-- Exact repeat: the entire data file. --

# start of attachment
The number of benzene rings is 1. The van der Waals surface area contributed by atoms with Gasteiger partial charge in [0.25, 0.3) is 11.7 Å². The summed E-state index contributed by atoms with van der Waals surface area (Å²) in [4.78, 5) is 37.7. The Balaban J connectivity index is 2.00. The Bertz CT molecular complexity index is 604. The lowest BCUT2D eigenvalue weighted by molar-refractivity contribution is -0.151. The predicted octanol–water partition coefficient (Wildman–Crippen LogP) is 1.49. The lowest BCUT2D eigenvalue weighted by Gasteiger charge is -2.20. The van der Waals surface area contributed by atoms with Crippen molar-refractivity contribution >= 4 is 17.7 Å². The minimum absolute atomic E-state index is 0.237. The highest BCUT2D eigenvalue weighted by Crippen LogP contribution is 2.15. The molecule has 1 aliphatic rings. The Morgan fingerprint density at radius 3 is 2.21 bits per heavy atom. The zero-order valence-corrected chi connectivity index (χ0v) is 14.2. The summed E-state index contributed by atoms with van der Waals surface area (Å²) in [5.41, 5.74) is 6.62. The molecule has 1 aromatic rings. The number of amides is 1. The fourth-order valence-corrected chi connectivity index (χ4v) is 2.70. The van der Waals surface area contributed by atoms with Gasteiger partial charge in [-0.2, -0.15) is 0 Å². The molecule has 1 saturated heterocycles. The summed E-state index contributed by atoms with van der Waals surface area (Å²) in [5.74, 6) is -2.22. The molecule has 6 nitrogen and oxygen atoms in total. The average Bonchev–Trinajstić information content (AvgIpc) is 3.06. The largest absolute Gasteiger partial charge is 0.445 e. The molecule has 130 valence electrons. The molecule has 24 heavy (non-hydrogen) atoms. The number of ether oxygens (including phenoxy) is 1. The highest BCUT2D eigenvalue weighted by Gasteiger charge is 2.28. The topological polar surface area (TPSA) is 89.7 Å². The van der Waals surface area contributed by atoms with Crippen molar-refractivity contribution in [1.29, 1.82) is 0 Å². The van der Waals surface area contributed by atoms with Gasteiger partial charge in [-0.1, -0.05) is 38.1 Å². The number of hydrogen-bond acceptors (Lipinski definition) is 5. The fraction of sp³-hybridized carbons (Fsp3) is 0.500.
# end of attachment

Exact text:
The number of benzene rings is 1. The van der Waals surface area contributed by atoms with Gasteiger partial charge in [0.25, 0.3) is 11.7 Å². The summed E-state index contributed by atoms with van der Waals surface area (Å²) in [4.78, 5) is 37.7. The Balaban J connectivity index is 2.00. The Bertz CT molecular complexity index is 604. The lowest BCUT2D eigenvalue weighted by molar-refractivity contribution is -0.151. The predicted octanol–water partition coefficient (Wildman–Crippen LogP) is 1.49. The lowest BCUT2D eigenvalue weighted by Gasteiger charge is -2.20. The van der Waals surface area contributed by atoms with Crippen molar-refractivity contribution >= 4 is 17.7 Å². The minimum absolute atomic E-state index is 0.237. The highest BCUT2D eigenvalue weighted by Crippen LogP contribution is 2.15. The molecule has 1 aliphatic rings. The Morgan fingerprint density at radius 3 is 2.21 bits per heavy atom. The zero-order valence-corrected chi connectivity index (χ0v) is 14.2. The summed E-state index contributed by atoms with van der Waals surface area (Å²) in [5.41, 5.74) is 6.62. The molecule has 1 aromatic rings. The number of amides is 1. The fourth-order valence-corrected chi connectivity index (χ4v) is 2.70. The van der Waals surface area contributed by atoms with Gasteiger partial charge in [-0.2, -0.15) is 0 Å². The molecule has 1 saturated heterocycles. The summed E-state index contributed by atoms with van der Waals surface area (Å²) in [5.74, 6) is -2.22. The molecule has 6 nitrogen and oxygen atoms in total. The average Bonchev–Trinajstić information content (AvgIpc) is 3.06. The largest absolute Gasteiger partial charge is 0.445 e. The molecule has 130 valence electrons. The molecule has 24 heavy (non-hydrogen) atoms. The number of ether oxygens (including phenoxy) is 1. The highest BCUT2D eigenvalue weighted by Gasteiger charge is 2.28. The topological polar surface area (TPSA) is 89.7 Å². The van der Waals surface area contributed by atoms with Crippen molar-refractivity contribution in [1.29, 1.82) is 0 Å². The van der Waals surface area contributed by atoms with Gasteiger partial charge in [-0.1, -0.05) is 38.1 Å². The number of hydrogen-bond acceptors (Lipinski definition) is 5. The fraction of sp³-hybridized carbons (Fsp3) is 0.500.